Simplifying Debt-Issuance Costs

Posted by Christina Bell, CPA

Nonprofit Debt-Issuance Costs - Nonprofit CPA Firm In April 2015, the Financial Accounting Standards Board (FASB) issued Accounting Standards Update (ASU) No. 2015-03, Interest: Imputation of Interest (Subtopic 835-30): Simplifying the Presentation of Debt Issuance Costs as part of their initiative to reduce complexity in the accounting standards. Previous to ASU 2015-03, debt issuance costs were presented as an asset on the balance sheet (statement of financial position) and amortized on a straight line basis over the life of the debt and the related amortization expense was recorded as such on the income statement (statement of activities).The revised standard makes two significant changes to U.S. Generally Accepted Accounting Principles (GAAP). Those changes are (1) presenting debt issuance costs as a deduction from the related debt rather than presenting it an asset and (2) reporting amortization of these costs as interest expense rather than as amortization expense. These changes do not affect the recognition and measurement of debt issuance costs. They only rearrange where debt issuance costs appear on the balance sheet and where amortization of these costs appear on the income statement.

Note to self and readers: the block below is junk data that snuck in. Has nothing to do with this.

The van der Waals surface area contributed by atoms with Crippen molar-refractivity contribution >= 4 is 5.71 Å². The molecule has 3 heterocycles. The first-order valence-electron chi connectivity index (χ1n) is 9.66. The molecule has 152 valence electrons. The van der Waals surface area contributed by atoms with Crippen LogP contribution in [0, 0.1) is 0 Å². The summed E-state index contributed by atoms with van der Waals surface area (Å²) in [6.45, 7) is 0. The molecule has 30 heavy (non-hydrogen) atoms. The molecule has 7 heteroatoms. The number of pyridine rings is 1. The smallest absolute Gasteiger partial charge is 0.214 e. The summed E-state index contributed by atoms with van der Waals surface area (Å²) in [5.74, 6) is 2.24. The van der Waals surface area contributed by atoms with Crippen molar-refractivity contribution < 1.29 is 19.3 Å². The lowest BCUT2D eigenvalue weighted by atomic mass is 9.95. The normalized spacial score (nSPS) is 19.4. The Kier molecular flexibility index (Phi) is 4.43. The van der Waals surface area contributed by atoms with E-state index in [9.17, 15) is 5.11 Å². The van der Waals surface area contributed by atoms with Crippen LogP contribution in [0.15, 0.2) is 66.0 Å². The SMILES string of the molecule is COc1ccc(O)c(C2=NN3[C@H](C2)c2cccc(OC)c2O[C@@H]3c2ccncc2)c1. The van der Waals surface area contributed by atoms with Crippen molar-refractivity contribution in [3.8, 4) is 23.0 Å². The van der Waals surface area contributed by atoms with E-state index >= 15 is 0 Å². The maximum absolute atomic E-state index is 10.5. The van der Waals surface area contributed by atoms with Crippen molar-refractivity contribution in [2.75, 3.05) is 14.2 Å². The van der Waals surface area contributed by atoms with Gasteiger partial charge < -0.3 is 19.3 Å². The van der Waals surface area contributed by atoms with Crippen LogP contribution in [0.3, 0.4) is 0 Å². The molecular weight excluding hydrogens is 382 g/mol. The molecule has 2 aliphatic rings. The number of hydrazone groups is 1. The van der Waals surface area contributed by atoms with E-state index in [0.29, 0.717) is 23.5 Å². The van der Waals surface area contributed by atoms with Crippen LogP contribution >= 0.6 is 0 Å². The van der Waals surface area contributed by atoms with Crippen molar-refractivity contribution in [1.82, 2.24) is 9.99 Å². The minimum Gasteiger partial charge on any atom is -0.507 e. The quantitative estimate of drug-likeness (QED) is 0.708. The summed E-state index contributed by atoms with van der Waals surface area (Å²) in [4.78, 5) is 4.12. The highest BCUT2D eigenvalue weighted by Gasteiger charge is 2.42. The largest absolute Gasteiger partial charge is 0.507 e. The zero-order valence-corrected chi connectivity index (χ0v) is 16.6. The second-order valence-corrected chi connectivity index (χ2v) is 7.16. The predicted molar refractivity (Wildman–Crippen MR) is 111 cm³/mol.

In certain circumstances debt issuance costs may be incurred before the related debt. For example, an organization may incur costs for a line of credit in which it has not yet drawn upon. In this circumstance FASB concludes it is acceptable to record the debt issuance costs as an asset until the related debt liability is incurred and recorded.

This ASU is effective for all entities beginning with annual periods ending after December 15, 2016 (the December 31, 2016 financial statements for calendar year-end organizations). An organization is required to apply the changes retrospectively for all prior periods and disclose the accounting change in the footnotes to their financial statements during the first year of adoption.

For more information refer to the ASU on the FASB’s website.

Photo by Danny James Ford (License)

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